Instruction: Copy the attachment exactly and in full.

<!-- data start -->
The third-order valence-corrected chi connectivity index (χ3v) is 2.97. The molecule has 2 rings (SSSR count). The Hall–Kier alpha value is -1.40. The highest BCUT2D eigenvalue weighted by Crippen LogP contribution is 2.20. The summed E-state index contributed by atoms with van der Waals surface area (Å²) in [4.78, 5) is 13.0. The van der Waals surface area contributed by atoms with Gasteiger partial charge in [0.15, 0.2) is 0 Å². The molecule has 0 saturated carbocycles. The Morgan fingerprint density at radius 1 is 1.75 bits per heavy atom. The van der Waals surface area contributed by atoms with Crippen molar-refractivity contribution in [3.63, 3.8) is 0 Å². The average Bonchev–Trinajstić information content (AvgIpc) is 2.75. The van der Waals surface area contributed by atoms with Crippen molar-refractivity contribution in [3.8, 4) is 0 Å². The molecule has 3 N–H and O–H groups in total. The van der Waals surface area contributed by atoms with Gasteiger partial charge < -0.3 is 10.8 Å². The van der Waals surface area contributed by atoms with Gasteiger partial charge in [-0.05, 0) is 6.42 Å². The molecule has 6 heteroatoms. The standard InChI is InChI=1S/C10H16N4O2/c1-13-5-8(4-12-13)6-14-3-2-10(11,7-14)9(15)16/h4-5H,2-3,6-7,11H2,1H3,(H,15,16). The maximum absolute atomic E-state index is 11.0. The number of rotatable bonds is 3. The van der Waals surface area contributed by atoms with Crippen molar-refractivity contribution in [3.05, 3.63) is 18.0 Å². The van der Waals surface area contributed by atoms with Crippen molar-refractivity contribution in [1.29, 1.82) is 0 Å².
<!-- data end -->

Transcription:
The third-order valence-corrected chi connectivity index (χ3v) is 2.97. The molecule has 2 rings (SSSR count). The Hall–Kier alpha value is -1.40. The highest BCUT2D eigenvalue weighted by Crippen LogP contribution is 2.20. The summed E-state index contributed by atoms with van der Waals surface area (Å²) in [4.78, 5) is 13.0. The van der Waals surface area contributed by atoms with Gasteiger partial charge in [0.15, 0.2) is 0 Å². The molecule has 0 saturated carbocycles. The Morgan fingerprint density at radius 1 is 1.75 bits per heavy atom. The van der Waals surface area contributed by atoms with Crippen molar-refractivity contribution in [3.63, 3.8) is 0 Å². The average Bonchev–Trinajstić information content (AvgIpc) is 2.75. The van der Waals surface area contributed by atoms with Crippen molar-refractivity contribution in [3.8, 4) is 0 Å². The molecule has 3 N–H and O–H groups in total. The van der Waals surface area contributed by atoms with Gasteiger partial charge < -0.3 is 10.8 Å². The van der Waals surface area contributed by atoms with Gasteiger partial charge in [-0.05, 0) is 6.42 Å². The molecule has 6 heteroatoms. The standard InChI is InChI=1S/C10H16N4O2/c1-13-5-8(4-12-13)6-14-3-2-10(11,7-14)9(15)16/h4-5H,2-3,6-7,11H2,1H3,(H,15,16). The maximum absolute atomic E-state index is 11.0. The number of rotatable bonds is 3. The van der Waals surface area contributed by atoms with Crippen molar-refractivity contribution in [3.05, 3.63) is 18.0 Å². The van der Waals surface area contributed by atoms with Crippen molar-refractivity contribution in [1.29, 1.82) is 0 Å².